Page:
20 588 5 245 616,52 456 641,84
  20 588 5 245 616,52 460 553,56
Total 2 097 155 114 40 375 062 386 829 9 732 302
NP Doyle              
2016 Company matching shares 1 140 95 944 114 261
2016 Deferred bonus shares 1 140 95 944 114 261
2016 Bonus matching shares 1 710 144 839 170 470
2020 Performance shares 65 880 11 741 792,40 11 204 211,60
2014 SARs
 
 
2015 SARs 1 117 400 131,74 33,51
 
2016 SARs
  8 201 2 224 029,19 54 946,70
2016 SARs
  12 112 4 458 548,32 51 597,12
  12 112 4 458 548,32 32 944,64
2017 SARs 16 432 6 331 085,28 60 305,44
  16 433 6 331 470,57 66 882,31
  16 433 6 331 470,57 96 133,05
2018 SARs 18 895 4 814 257,05 346 534,30
  18 896 4 814 511,84 419 113,28
  18 897 4 814 766,63 422 725,89
Total 3 990 205 408 56 720 612 336 727 398 992 12 755 428

Interests of executive directors in BBBEE schemes

No executive directors were awarded shares in terms of the Black Managers Trust Scheme for the year ended 30 September 2020.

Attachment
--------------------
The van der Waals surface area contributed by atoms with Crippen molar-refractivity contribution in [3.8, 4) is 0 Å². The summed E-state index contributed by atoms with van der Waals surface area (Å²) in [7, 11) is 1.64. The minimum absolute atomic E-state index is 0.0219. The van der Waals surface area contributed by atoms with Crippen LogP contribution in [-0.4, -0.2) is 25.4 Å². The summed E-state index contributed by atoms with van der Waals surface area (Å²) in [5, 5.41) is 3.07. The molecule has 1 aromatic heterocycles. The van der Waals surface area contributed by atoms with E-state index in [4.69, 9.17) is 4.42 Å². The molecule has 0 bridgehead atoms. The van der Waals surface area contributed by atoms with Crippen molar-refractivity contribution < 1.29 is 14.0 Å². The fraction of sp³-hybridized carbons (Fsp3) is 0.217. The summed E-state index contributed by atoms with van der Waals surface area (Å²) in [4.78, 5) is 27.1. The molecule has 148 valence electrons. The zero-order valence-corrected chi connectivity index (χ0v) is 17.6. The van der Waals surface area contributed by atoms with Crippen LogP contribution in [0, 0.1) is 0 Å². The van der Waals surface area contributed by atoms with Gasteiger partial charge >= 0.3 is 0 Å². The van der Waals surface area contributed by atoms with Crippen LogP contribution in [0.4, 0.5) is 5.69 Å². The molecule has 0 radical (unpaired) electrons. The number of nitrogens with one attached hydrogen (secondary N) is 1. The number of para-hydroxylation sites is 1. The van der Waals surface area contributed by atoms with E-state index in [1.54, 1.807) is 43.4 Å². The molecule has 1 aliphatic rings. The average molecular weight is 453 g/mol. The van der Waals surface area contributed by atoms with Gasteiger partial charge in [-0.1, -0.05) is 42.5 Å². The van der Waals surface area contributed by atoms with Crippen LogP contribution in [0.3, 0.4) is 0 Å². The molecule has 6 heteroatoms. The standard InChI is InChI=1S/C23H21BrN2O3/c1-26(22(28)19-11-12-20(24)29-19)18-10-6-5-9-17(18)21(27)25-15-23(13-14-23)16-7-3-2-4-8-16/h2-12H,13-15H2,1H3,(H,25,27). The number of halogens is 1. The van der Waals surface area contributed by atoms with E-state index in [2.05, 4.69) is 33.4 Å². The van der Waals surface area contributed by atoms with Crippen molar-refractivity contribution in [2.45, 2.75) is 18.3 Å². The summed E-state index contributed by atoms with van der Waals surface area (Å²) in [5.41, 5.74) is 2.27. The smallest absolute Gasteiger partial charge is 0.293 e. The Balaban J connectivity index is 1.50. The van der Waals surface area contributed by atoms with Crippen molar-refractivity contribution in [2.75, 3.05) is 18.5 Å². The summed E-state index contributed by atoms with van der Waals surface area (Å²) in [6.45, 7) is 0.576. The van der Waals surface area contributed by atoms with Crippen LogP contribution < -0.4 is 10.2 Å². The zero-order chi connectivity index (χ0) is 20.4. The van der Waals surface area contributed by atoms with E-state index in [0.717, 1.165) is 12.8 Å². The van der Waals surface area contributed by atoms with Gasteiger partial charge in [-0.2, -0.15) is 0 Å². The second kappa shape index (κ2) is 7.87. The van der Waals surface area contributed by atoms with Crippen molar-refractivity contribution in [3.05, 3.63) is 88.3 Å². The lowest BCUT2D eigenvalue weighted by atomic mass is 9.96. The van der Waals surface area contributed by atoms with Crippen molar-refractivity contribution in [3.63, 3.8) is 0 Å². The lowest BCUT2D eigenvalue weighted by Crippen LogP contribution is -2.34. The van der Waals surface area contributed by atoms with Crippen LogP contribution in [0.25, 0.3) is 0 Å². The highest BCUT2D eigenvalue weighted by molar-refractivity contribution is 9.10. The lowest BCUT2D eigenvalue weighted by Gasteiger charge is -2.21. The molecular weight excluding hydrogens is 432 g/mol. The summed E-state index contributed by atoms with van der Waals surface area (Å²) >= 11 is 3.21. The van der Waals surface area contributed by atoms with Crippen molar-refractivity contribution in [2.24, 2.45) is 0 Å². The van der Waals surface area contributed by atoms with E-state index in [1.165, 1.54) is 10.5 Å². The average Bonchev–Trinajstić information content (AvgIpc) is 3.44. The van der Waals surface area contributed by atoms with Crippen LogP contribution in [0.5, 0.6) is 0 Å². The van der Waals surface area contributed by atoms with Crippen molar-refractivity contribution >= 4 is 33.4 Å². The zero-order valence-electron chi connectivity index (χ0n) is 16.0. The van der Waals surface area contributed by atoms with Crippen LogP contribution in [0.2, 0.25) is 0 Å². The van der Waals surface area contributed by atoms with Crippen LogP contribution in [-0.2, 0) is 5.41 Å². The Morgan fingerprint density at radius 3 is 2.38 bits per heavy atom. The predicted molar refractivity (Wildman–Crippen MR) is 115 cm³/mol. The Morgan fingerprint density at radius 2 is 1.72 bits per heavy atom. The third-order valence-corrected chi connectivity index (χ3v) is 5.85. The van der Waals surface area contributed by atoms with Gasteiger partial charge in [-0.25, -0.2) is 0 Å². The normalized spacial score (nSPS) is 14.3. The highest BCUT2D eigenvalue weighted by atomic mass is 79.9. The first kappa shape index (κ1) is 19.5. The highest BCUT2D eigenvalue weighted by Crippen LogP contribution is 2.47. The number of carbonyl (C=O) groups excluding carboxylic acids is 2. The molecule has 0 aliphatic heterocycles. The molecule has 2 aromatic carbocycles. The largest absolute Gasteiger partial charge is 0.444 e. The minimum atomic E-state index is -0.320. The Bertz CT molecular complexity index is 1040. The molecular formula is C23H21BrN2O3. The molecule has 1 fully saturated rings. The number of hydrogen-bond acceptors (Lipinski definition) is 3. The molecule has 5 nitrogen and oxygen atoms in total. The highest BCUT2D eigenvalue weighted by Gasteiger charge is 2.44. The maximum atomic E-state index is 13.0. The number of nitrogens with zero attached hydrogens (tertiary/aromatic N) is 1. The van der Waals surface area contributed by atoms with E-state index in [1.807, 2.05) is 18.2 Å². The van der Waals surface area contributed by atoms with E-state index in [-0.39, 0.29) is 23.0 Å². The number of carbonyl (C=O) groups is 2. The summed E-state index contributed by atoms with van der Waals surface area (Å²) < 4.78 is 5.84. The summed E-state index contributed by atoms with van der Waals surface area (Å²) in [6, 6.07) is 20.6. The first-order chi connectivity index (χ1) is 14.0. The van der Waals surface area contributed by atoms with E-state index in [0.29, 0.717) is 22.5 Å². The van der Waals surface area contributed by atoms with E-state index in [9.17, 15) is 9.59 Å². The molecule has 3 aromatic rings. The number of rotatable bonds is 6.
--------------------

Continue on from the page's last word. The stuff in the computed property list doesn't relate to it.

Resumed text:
Non-executive directors’ remuneration 2020

The non-executive directors’ remuneration paid for the year ended 30 September 2020 is disclosed below, excluding VAT

Committee MO Ajukwu MJ Bowman I Burton MP Fandeso CH Fernandez GJ Fraser-Moleketi GA Klintworth
Notes     3 2*   5  
Board fees 879 542 375 519 108 750 209 087 426 587 108 750 888 192
Audit committee fees         190 588    
Investment committee fees   13 364          
Remuneration committee, nomination and governance committee fees   237 854   26 833      
Social, ethics and transformation committee fees             232 702
Risk and sustainability committee fees 347 442     74 050 296 252    
Extraordinary fees in respect of special board meeting 52 870 22 987     22 987   52 870
Ad hoc work/meetings              
Total FY2020 1 279 854 649 724 108 750 309 970 936 414 108 750 1 173 764
Total FY2019 1 531 197 805 643 126 646 434 251 1 102 971
Committee M Makanjee TE Mashilwane KDK Mokhele MP Nyama M Sello YGH Suleman OM Weber DG Wilson
Notes         1   4  
Board fees 426 587 379 892 1 854 115 374 618 426 587   250 125 370 774
Audit committee fees   335 880           190 588